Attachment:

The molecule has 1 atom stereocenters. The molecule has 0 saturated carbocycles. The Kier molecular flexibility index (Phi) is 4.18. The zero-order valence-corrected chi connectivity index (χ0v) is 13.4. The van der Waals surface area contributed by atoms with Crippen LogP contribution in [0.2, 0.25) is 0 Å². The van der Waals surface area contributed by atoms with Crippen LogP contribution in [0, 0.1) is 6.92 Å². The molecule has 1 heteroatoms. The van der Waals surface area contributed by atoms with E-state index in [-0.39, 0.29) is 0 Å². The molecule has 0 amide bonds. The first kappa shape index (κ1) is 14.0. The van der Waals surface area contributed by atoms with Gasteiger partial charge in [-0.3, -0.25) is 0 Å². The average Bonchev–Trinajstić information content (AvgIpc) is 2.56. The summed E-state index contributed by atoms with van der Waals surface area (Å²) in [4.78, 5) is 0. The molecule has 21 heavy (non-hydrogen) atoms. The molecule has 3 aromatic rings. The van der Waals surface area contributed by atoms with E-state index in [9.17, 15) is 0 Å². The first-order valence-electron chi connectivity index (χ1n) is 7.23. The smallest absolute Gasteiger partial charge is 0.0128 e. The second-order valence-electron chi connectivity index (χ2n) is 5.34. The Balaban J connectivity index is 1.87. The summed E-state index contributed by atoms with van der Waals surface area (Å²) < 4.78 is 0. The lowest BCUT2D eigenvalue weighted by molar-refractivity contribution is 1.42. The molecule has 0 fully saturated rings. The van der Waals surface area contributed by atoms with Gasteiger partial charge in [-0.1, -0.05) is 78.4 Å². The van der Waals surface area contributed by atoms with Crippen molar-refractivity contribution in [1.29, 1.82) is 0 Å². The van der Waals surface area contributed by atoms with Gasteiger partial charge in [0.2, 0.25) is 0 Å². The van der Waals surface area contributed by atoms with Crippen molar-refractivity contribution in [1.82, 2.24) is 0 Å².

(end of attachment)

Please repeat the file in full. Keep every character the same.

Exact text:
The molecule has 1 atom stereocenters. The molecule has 0 saturated carbocycles. The Kier molecular flexibility index (Phi) is 4.18. The zero-order valence-corrected chi connectivity index (χ0v) is 13.4. The van der Waals surface area contributed by atoms with Crippen LogP contribution in [0.2, 0.25) is 0 Å². The van der Waals surface area contributed by atoms with Crippen LogP contribution in [0, 0.1) is 6.92 Å². The molecule has 1 heteroatoms. The van der Waals surface area contributed by atoms with E-state index in [-0.39, 0.29) is 0 Å². The molecule has 0 amide bonds. The first kappa shape index (κ1) is 14.0. The van der Waals surface area contributed by atoms with Gasteiger partial charge in [-0.3, -0.25) is 0 Å². The average Bonchev–Trinajstić information content (AvgIpc) is 2.56. The summed E-state index contributed by atoms with van der Waals surface area (Å²) in [4.78, 5) is 0. The molecule has 21 heavy (non-hydrogen) atoms. The molecule has 3 aromatic rings. The van der Waals surface area contributed by atoms with E-state index in [9.17, 15) is 0 Å². The first-order valence-electron chi connectivity index (χ1n) is 7.23. The smallest absolute Gasteiger partial charge is 0.0128 e. The second-order valence-electron chi connectivity index (χ2n) is 5.34. The Balaban J connectivity index is 1.87. The summed E-state index contributed by atoms with van der Waals surface area (Å²) < 4.78 is 0. The lowest BCUT2D eigenvalue weighted by molar-refractivity contribution is 1.42. The molecule has 0 fully saturated rings. The van der Waals surface area contributed by atoms with Gasteiger partial charge in [-0.1, -0.05) is 78.4 Å². The van der Waals surface area contributed by atoms with Crippen molar-refractivity contribution in [1.29, 1.82) is 0 Å². The van der Waals surface area contributed by atoms with Gasteiger partial charge in [0.2, 0.25) is 0 Å². The van der Waals surface area contributed by atoms with Crippen molar-refractivity contribution in [1.82, 2.24) is 0 Å².